Surviving the blues, 2001
A year of loss, return, proliferation and challenges
For the blues community, 2001 was a year of survival. Literally, in some respects, as Sandra Hall, Donnie McCormick, Chicago Bob Nelson and Bryan Cole all suffered heart attacks and lived to tell. Others were not so fortunate: Shadows guitarist Michael Lorenz died in a car fire, while CMO producer/engineer Jimmy O'Neill and R&B saxman Sil Austin both died from cancer.
It's also a year of survival for metro Atlanta blues venues, which are unprecedented in number if not prosperity. Once upon a time (the late '80s and early '90s), Atlanta blues meant Blind Willie's or Blues Harbor, with bands also gigging at assorted other joints. Of these, only Blind Willie's remains. However, a host of suburban venues have emerged. Instead of driving into Atlanta to see bands at Willie's — or at other viable intown venues such as Fuzzy's, Northside Tavern or Fat Matt's Rib Shack — fans in Douglasville can visit the Peckerhead Brewery; fans in Marietta can choose from Darwin's, the Blue Raccoon, Popper's and more; fans in Gwinnett and on the topside perimeter can see local and national acts at Chip's in Winder; fans south of town can visit the Blue Sky Tavern in McDonough.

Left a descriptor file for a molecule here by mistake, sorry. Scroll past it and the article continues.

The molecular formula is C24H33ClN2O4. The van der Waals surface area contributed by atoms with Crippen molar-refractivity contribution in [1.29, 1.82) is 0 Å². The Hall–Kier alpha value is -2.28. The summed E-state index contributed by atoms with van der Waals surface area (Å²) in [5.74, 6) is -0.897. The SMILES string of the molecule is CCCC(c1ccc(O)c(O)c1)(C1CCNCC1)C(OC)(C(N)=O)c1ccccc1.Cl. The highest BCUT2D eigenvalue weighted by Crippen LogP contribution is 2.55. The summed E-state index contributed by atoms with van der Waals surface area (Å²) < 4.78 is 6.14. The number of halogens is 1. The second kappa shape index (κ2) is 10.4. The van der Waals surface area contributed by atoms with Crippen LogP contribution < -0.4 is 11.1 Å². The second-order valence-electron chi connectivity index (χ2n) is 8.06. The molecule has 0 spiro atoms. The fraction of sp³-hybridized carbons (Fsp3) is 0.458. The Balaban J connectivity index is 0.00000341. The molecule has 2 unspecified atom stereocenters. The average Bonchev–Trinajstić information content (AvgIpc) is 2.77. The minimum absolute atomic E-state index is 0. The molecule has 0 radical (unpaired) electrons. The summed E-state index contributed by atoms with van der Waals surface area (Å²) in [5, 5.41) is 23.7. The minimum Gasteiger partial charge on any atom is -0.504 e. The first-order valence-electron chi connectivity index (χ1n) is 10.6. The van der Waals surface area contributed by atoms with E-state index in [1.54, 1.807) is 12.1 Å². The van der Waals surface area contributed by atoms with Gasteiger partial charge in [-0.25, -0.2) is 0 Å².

This proliferation of venues has allowed good bands to work as much as they choose, be it 100 nights a year or 250, as long as they're willing to work fairly cheap and supplement their best gigs with lots of work in sports bars and other places where they're not the center of attention.
From this setting, several Atlanta blues acts are moving forward. To name a few: Francine Reed had a very busy year; Tinsley Ellis continues to tour and signed a promising record deal; Sean Costello and King Johnson are working on a national level while continuing to play local gigs; Liz Melendez is getting regional attention.
But, this year's general economic downturn — accentuated by the events of Sept. 11 — has slashed business and convention traffic, forcing local venues to rely more emphatically on local clientele in order to thrive. This will require that local blues audiences fully consider the value of their home-based performers and not take them for granted simply because they seem to play every week. It'll also require club owners to demonstrate more business savvy, commitment and aggressiveness in their marketing, and to be more selective in the bands they choose. Finally, it'll require bands to work harder to create — and not just to re-create — blues music that is lasting and meaningful to contemporary audiences. It'll be fascinating to see how much the landscape changes in the coming year.??